Brown vaginal discharge, or brown spotting in between periods, is common and often nothing too serious. However, there are many instances in which brown spotting is of concern and should be addressed immediately. Calling your doctor or nurse to speak about symptoms is a good idea before getting too worried. Once you specify your symptoms, the cause can be determined and you can make an appointment once you have reached a conclusion.
Brown spotting is a symptom of endrometriosis. When endrometrial tissue grows outside of the uterus, the misplaced tissue can hold blood that has nowhere to exit the body. The blood can stay within the tissues, becoming old and converting to a brown colour. Misplaced tissue may implant itself and grow anywhere within the abdominal cavity and the blood will irritate the tissue. The brown discharge is the old blood that was stored inside the misplaced tissue.
Brown spotting is one symptom of having an ovarian cyst. According to "A Gynecologist's Second Opinion" by William H. Parker, M.D., many cysts are harmless, but sometimes they cause pain, bleeding and rupturing. Many cysts look like bubbles and take care of themselves in just a few weeks. The bubbles will eventually rupture, and the fluid will release as brown blood.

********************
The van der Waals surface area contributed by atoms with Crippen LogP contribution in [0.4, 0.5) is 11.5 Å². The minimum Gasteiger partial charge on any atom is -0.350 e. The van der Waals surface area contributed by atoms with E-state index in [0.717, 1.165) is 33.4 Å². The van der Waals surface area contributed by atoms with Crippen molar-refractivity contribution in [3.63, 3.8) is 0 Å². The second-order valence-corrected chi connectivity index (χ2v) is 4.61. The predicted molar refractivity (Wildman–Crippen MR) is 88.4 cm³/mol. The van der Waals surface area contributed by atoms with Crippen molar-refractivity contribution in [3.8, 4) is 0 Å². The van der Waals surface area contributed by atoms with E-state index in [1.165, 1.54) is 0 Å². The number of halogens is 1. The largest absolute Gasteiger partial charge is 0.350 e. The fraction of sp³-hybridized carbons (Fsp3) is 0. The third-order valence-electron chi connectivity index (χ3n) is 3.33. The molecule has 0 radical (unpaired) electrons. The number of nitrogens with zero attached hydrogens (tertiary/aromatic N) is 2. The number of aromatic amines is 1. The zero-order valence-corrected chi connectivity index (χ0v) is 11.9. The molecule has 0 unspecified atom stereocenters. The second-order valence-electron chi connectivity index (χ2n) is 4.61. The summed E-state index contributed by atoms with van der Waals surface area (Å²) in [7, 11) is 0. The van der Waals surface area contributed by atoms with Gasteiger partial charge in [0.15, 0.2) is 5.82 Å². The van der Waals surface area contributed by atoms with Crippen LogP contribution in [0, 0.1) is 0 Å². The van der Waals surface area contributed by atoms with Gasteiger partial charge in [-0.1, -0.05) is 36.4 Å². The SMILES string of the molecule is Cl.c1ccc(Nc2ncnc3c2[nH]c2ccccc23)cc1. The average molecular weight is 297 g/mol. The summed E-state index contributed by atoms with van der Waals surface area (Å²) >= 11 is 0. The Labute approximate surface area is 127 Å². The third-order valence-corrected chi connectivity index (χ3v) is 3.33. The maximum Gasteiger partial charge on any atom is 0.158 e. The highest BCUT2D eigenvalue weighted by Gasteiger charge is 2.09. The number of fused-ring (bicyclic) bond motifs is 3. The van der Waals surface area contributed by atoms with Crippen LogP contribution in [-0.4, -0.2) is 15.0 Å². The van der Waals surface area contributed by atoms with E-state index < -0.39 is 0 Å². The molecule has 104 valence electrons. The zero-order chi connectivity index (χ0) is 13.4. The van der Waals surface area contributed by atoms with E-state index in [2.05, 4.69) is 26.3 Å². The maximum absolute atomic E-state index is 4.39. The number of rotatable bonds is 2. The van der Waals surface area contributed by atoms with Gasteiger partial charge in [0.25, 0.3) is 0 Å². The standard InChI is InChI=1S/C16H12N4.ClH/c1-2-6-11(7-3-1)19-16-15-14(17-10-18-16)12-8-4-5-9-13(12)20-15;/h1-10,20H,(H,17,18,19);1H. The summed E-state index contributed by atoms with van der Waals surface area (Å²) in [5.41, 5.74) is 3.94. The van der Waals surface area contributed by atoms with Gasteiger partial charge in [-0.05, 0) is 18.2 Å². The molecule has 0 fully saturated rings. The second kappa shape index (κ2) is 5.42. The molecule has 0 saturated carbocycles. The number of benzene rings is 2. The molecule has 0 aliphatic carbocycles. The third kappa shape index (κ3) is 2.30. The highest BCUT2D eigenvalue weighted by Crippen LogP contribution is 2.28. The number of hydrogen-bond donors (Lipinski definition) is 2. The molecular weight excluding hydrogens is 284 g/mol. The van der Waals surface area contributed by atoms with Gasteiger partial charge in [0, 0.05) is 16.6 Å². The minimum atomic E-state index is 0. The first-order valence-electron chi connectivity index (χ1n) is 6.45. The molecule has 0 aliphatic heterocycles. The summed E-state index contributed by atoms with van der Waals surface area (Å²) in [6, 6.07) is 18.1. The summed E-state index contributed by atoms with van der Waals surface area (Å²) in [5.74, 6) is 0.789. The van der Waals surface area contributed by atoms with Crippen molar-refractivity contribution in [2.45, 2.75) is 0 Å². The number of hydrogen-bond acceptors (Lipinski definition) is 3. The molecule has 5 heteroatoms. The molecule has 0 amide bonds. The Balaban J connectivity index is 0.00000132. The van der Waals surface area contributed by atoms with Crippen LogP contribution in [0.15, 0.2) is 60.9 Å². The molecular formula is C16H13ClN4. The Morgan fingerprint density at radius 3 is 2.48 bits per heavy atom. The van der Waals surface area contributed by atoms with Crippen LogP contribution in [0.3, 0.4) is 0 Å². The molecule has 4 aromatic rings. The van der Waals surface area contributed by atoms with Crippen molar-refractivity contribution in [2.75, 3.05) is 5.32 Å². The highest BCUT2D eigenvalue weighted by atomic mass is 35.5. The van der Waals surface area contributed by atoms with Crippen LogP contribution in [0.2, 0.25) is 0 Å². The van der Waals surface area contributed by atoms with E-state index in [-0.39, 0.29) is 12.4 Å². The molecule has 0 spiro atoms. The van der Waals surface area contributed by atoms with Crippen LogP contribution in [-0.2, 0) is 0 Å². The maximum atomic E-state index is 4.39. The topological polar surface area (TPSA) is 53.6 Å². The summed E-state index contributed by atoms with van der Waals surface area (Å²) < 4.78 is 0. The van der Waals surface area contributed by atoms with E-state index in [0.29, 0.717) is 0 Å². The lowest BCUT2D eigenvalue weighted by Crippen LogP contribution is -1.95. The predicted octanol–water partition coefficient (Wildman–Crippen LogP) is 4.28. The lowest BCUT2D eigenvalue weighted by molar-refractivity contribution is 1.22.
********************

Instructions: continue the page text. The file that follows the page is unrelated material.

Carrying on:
One symptom of Asherman's Syndrome is not having a period or having one infrequently, meaning old blood could get stored in the body and come out as brown spotting later. Obtaining Asherman's typically follows after having several dilation and curettage procedures, during which the physician scrapes and collects endrometrium tissue.
Pregnancy causes your uterus to expand, allowing old blood to exit the body. This is a common side effect in the beginning of pregnancy, especially for the first pregnancy. Schedule an appointment with your doctor if the bleeding does not subside, becomes red, or is heavy.